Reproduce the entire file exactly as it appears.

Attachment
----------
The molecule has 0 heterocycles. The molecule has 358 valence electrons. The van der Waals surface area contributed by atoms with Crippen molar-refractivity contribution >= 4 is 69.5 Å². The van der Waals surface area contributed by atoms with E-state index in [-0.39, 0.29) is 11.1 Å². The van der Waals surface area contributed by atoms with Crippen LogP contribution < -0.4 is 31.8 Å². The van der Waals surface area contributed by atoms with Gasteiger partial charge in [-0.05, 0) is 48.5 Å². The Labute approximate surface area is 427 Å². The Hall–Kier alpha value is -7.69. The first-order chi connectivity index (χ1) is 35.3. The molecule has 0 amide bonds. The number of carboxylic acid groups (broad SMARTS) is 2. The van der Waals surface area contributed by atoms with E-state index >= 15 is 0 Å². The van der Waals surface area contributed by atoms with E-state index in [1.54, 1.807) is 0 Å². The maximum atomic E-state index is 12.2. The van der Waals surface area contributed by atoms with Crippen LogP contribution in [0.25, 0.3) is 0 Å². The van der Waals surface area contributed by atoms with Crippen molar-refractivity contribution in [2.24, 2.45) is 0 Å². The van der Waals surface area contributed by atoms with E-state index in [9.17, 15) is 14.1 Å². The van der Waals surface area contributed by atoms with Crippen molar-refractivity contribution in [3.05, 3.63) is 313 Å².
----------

The molecule has 0 heterocycles. The molecule has 358 valence electrons. The van der Waals surface area contributed by atoms with Crippen molar-refractivity contribution >= 4 is 69.5 Å². The van der Waals surface area contributed by atoms with E-state index in [-0.39, 0.29) is 11.1 Å². The van der Waals surface area contributed by atoms with Crippen LogP contribution < -0.4 is 31.8 Å². The van der Waals surface area contributed by atoms with Gasteiger partial charge in [-0.05, 0) is 48.5 Å². The Labute approximate surface area is 427 Å². The Hall–Kier alpha value is -7.69. The first-order chi connectivity index (χ1) is 35.3. The molecule has 0 amide bonds. The number of carboxylic acid groups (broad SMARTS) is 2. The van der Waals surface area contributed by atoms with E-state index >= 15 is 0 Å². The van der Waals surface area contributed by atoms with E-state index in [1.54, 1.807) is 0 Å². The maximum atomic E-state index is 12.2. The van der Waals surface area contributed by atoms with Crippen LogP contribution in [0.25, 0.3) is 0 Å². The van der Waals surface area contributed by atoms with Crippen molar-refractivity contribution in [2.24, 2.45) is 0 Å². The van der Waals surface area contributed by atoms with E-state index in [9.17, 15) is 14.1 Å². The van der Waals surface area contributed by atoms with Crippen molar-refractivity contribution in [3.05, 3.63) is 313 Å².